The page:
The Year Ahead

ASNO will continue its efforts to promote effective safeguards implementation internationally, through its leadership role in the Asia-Pacific Safeguards Network (APSN), and I, as DG ASNO, will continue serving as Chair of the IAEA Director General's Standing Advisory Group on Safeguards Implementation (SAGSI).

Improving the efficiency of regulatory activities is an ongoing element of ASNO's work and during the coming year this will include continuing development of the Nuclear Material Balance and Tracking (NUMBAT) database in order to connect related functions and improve the efficiency of ASNO and permit holder management of inventory records and reports.

ASNO will continue to work with the IAEA and ANSTO on the deployment of the IAEA's customised active well coincidence counter (AWCC) detector to measure the nuclear material content in solid waste from the ANSTO Nuclear Medicine (ANM) molybdenum–99 production plant. After the successful hot test of that detector in February 2019, the next step is to deploy the system for formal IAEA verification purposes, planned for the second half of 2020.

Permanent Representative of Australia to the OPCW, H.E. Ambassador Matthew Neuhaus (Credit: OPCW Flickr).

Permanent Representative of Australia to the OPCW, H.E. Ambassador Matthew Neuhaus (Credit: OPCW Flickr).

A key challenge for ASNO over the coming year will be assisting with the development and implementation of a new chemical database to support Australia's reporting obligations under the Chemical Weapons Convention. ASNO will continue to work with DFAT's Information Management and Technology Division to develop a new chemical database system with an industry access online portal to improve the end-user stakeholder experience and the efficiency of ASNO's regulatory functions.

Australia's resumption of a seat on the OPCW Executive Council for a two-year term from May 2020–22, will provide a focus for ASNO in terms of technical advice and support for Australian policy positions at the OPCW.

Regarding domestic nuclear security, ASNO will focus on reviewing ANSTO's security plans and the conduct of a Periodic Safety and Security Review of the OPAL reactor and also will continue oversight of associated technology and Uranium Ore Concentrate storage and transport. Internationally, ASNO will play a leading role in preparations for the 2021 Review Conference of the Amended Convention on the Physical Protection of Nuclear Material with myself, (as DG ASNO), co-chairing the preparatory process. We will continue to engage in the Nuclear Security Contact Group and the Nuclear Security Guidance Committee.

ASNO will continue to implement Australia's bilateral nuclear cooperation agreements (NCAs), and where appropriate, liaise with partners to streamline relevant accounting procedures and processes. This may also include updating several Administrative Arrangements (implementation documents pursuant to NCAs) to ensure these reflect current working practices. ASNO will continue to modernise security practices to facilitate the efficient and secure exchange of information between counterparts. While COVID–19 may prohibit face-to-face engagements and meetings with counterparts, we will seek to cooperate with overseas counterparts using alternative meeting methods.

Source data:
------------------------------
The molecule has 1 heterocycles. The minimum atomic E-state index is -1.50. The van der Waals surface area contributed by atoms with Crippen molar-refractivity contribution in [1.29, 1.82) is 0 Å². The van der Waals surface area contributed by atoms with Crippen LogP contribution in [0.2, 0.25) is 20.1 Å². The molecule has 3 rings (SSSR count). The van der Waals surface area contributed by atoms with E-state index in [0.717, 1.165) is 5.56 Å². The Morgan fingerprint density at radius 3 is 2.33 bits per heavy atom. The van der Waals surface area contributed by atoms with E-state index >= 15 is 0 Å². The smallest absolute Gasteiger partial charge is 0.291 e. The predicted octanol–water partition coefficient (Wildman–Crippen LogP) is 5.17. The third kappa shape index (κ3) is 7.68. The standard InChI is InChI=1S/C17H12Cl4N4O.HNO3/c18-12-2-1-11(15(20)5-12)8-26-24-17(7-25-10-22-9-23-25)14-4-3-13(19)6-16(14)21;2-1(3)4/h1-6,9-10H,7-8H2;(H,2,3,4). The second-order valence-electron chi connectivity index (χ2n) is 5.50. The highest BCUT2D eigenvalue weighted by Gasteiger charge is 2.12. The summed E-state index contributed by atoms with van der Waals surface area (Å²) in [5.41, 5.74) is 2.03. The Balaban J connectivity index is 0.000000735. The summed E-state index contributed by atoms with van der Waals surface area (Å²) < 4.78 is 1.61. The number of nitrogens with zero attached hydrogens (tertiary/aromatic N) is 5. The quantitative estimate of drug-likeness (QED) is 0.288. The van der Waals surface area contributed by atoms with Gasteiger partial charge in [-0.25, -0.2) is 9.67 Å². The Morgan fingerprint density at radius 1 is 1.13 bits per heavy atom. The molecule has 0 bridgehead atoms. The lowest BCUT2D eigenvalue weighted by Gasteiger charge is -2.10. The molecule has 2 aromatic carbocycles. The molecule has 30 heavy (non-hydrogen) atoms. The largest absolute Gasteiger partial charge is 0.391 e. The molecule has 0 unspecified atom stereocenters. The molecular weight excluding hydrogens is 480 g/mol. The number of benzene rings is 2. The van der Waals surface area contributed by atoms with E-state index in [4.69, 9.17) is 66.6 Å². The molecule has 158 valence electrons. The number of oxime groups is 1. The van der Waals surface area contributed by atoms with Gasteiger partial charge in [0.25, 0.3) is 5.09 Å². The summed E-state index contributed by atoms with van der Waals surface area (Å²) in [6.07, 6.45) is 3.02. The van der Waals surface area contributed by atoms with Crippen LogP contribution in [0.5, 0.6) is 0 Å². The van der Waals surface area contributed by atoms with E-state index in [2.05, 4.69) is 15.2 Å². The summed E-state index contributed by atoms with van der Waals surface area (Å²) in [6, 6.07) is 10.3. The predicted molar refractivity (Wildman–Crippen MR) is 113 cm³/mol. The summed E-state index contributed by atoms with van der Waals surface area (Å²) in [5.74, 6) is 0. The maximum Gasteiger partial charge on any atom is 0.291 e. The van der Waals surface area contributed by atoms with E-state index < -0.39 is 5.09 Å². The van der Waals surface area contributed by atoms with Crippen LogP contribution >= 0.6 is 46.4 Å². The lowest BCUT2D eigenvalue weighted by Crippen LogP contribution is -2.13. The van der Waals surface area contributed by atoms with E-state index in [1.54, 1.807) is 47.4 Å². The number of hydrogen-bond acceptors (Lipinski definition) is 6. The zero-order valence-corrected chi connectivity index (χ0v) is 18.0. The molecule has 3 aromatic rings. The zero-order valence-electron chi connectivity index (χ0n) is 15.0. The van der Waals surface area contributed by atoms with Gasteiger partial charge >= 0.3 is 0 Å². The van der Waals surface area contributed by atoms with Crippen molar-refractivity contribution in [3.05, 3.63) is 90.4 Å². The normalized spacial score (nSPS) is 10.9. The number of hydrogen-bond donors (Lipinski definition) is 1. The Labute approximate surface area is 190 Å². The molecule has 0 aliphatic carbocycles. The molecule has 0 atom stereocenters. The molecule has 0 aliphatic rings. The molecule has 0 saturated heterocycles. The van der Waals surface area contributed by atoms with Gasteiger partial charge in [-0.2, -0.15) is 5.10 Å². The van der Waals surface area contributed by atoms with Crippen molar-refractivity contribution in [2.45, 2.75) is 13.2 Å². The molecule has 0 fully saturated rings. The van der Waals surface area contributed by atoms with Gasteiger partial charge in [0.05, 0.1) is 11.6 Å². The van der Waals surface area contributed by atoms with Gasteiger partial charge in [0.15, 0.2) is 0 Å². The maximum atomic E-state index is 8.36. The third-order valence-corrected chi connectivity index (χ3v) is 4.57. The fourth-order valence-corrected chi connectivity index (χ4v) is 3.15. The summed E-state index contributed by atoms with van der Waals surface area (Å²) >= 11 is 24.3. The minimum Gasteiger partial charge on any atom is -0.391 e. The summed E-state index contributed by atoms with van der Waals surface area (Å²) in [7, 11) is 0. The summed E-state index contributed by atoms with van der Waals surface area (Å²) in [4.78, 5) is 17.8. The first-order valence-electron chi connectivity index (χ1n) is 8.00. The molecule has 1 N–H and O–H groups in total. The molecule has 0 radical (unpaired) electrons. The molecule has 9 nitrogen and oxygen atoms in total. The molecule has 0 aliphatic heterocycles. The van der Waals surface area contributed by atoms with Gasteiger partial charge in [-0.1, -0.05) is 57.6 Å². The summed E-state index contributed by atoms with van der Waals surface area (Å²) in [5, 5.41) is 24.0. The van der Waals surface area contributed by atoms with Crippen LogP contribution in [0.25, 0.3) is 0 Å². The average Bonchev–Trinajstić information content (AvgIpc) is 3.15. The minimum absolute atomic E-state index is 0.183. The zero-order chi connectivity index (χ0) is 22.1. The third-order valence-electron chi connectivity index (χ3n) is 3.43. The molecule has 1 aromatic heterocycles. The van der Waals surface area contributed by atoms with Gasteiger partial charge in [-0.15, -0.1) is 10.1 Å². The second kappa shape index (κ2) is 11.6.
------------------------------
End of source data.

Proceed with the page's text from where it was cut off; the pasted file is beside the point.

Since the 1980s, Australia has advocated at a high political level for a ban on nuclear weapons tests and contributed actively in the negotiation of the CTBT. Australia regards the CTBT as a critical element of the multilateral non-proliferation and disarmament architecture and continues to provide significant political and practical support to promote entry into force of the treaty and to advance the work of the CTBTO. An article at page 21 of this report reviews the history of Australia's engagement with the CTBT, with a particular focus on specialist technical contributions.

Against this backdrop, the Minister for Foreign Affairs decided that Australia would nominate myself as a candidate in a selection process to succeed the CTBTO's present Executive Secretary (Dr Lassina Zerbo) at the end of Dr Zerbo's second four-year term.

International engagement to advance non-proliferation and disarmament has faced significant challenges since the global spread of the COVID–19 virus. This is likely to continue in 2020–21 while international travel is constrained. A number of important meetings or practical activities have been deferred.

Participants in the International Partnership for Nuclear Disarmament Verification are finding new ways to advance their work in light of COVID–19 impacts. Meetings in the coming year are likely to continue to be conducted online.

Each few years the CTBTO conducts field exercises to help to test equipment and procedures for conducting an on-site inspection, in order to refine preparedness for entry into force of the CTBT. ASNO's Malcolm Coxhead has contributed to a group of experts developing viable and technically sound scenarios for a further series of exercises. These were scheduled to take place in 2020, but have been deferred due to COVID–19. They should proceed in 2021, if the more than 100 participants are able to travel to the exercise site in Slovakia.